filter is listed by its color and Wratten number. The Wratten numbers
will help to ensure similar results between different filters. The
image should appear the same when viewed through any #82A Light Blue
Filter, for example.
Here is a list of some of the most commonly used astronomical color filters and some suggested uses for each of them.
#8 Light Yellow - 83% VLT
A light yellow filter helps to increase the detail in the maria on
Mars, enhance detail in the belts on Jupiter, increase resolution of
detail in large telescope when viewing Neptune and Uranus, and enhance
detail on the moon in smaller scopes
#11 Yellow Green - 78% VLT
Yellow-Green helps to bring out dark surface detail on Jupiter and
Saturn, darkens the maria on Mars, and improves visual detail when
viewing Neptune and Uranus through large telescopes.
#12 Yellow - 74% VLT
Yellow filters help greatly in viewing Mars by bringing out the
polar ice caps, enhancing blue clouds in the atmosphere, increasing
contrast, and brightening desert regions. Yellow also enhances red and
orange features on Jupiter and Saturn and darkens the blue festoons
near Jupiter's equator.
#21 Orange - 46% VLT
An orange filter helps increase contrast between light and dark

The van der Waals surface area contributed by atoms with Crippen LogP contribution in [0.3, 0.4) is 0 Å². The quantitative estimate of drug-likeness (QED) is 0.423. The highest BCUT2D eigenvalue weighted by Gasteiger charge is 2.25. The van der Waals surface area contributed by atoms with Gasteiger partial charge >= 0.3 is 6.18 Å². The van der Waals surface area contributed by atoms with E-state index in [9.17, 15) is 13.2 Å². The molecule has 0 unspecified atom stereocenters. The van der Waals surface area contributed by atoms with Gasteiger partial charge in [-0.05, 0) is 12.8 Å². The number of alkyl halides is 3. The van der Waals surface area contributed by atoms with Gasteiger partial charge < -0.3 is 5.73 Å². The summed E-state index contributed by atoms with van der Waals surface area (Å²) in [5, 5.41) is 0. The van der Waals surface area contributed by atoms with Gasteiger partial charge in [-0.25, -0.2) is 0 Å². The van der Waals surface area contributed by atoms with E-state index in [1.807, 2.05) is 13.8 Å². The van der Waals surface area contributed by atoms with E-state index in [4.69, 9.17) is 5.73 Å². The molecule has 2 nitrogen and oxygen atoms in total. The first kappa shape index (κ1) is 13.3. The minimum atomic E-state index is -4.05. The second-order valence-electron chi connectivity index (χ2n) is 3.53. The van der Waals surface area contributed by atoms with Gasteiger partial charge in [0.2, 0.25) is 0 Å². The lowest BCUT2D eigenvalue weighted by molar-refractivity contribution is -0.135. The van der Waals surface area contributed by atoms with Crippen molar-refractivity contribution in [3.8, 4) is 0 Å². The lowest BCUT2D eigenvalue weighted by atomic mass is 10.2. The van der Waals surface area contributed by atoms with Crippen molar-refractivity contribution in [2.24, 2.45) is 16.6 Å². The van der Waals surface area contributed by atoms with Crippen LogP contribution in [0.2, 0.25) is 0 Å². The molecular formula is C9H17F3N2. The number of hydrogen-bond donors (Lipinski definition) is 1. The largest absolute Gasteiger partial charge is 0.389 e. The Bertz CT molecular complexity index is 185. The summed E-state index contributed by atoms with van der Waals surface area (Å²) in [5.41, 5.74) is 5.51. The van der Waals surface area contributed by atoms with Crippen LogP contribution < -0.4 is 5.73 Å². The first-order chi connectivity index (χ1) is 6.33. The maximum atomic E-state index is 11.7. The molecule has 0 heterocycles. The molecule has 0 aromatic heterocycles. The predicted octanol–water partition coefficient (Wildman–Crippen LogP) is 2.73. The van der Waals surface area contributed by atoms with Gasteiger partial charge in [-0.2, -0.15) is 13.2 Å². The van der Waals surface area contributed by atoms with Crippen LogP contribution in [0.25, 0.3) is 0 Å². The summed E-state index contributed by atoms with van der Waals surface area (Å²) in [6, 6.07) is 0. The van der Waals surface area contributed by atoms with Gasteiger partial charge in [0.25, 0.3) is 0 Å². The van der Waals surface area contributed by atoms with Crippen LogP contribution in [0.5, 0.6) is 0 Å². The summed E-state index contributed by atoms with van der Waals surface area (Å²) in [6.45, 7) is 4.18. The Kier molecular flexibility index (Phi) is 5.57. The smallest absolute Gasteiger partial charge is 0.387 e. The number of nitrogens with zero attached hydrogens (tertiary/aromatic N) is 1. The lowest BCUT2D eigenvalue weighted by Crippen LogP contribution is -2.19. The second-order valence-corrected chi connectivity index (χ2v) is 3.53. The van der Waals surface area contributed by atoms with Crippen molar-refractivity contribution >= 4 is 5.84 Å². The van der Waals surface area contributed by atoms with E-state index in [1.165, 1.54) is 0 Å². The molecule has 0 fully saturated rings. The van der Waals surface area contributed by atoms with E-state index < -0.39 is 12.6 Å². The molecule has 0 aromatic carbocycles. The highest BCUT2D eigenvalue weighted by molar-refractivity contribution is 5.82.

areas, penetrates clouds, and assists in detecting dust storms on Mars.
Orange also helps to bring out the Great Red Spot and sharpen contrast
#23A Light Red - 25% VLT
Light red filters help to make Mercury and Venus stand out from the
blue sky when viewed during the day. Used in large telescopes, light
red sharpens boundaries and increases contrast on Mars, sharpens belt
contrast on Jupiter, and brings out surface detail on Saturn.
#25A Red - 14% VLT
Red provides maximum contrast of surface features and enhances
surface detail, polar ice caps, and dust clouds on Mars. Red also
reduces light glare when looking at Venus. In large telescopes, a red
filter sharply defines differences between clouds and surface features
on Jupiter and adds definition to polar caps and maria on Mars.
#38A Dark Blue - 17% VLT
Dark blue provides detail in atmospheric clouds, brings out surface
phenomena, and darkens red areas when viewing Mars. Dark blue also
increases contrast on Venus, Saturn, and Jupiter in large scopes.
#47 Violet - 3% VLT
Violet is recommended only for use on large telescopes. A violet
filter enhances lunar detail, provides contrast in Saturn's rings,